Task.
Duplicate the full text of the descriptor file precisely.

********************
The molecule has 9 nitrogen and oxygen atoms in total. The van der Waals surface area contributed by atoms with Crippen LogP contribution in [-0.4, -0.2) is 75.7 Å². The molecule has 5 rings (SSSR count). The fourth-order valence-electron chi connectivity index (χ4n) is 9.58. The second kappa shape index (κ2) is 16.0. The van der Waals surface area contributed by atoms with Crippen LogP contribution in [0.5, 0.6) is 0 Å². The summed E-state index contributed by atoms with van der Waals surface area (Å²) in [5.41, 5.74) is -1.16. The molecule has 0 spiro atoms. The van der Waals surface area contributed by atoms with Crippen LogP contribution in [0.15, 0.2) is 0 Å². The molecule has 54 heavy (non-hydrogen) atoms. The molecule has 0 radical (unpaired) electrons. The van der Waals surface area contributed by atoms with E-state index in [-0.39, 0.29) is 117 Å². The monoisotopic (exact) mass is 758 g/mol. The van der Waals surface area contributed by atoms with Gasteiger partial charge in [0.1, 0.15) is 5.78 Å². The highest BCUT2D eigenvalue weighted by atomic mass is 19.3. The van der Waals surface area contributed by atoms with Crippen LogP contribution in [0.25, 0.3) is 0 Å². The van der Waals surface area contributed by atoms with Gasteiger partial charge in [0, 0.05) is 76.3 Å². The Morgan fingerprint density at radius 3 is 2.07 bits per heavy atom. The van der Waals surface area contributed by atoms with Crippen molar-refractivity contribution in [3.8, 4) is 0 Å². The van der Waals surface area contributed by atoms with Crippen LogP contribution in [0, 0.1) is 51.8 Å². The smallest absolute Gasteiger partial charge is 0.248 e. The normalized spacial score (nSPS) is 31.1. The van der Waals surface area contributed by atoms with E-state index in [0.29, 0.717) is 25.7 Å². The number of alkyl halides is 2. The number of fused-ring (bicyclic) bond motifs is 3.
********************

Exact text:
The molecule has 9 nitrogen and oxygen atoms in total. The van der Waals surface area contributed by atoms with Crippen LogP contribution in [-0.4, -0.2) is 75.7 Å². The molecule has 5 rings (SSSR count). The fourth-order valence-electron chi connectivity index (χ4n) is 9.58. The second kappa shape index (κ2) is 16.0. The van der Waals surface area contributed by atoms with Crippen LogP contribution in [0.5, 0.6) is 0 Å². The summed E-state index contributed by atoms with van der Waals surface area (Å²) in [5.41, 5.74) is -1.16. The molecule has 0 spiro atoms. The van der Waals surface area contributed by atoms with Crippen LogP contribution in [0.15, 0.2) is 0 Å². The molecule has 54 heavy (non-hydrogen) atoms. The molecule has 0 radical (unpaired) electrons. The van der Waals surface area contributed by atoms with E-state index in [-0.39, 0.29) is 117 Å². The monoisotopic (exact) mass is 758 g/mol. The van der Waals surface area contributed by atoms with Gasteiger partial charge in [0.1, 0.15) is 5.78 Å². The highest BCUT2D eigenvalue weighted by atomic mass is 19.3. The van der Waals surface area contributed by atoms with Crippen LogP contribution in [0.25, 0.3) is 0 Å². The van der Waals surface area contributed by atoms with Gasteiger partial charge in [0, 0.05) is 76.3 Å². The Morgan fingerprint density at radius 3 is 2.07 bits per heavy atom. The van der Waals surface area contributed by atoms with Crippen molar-refractivity contribution in [3.8, 4) is 0 Å². The van der Waals surface area contributed by atoms with Crippen LogP contribution in [0, 0.1) is 51.8 Å². The smallest absolute Gasteiger partial charge is 0.248 e. The normalized spacial score (nSPS) is 31.1. The van der Waals surface area contributed by atoms with E-state index in [0.29, 0.717) is 25.7 Å². The number of alkyl halides is 2. The number of fused-ring (bicyclic) bond motifs is 3.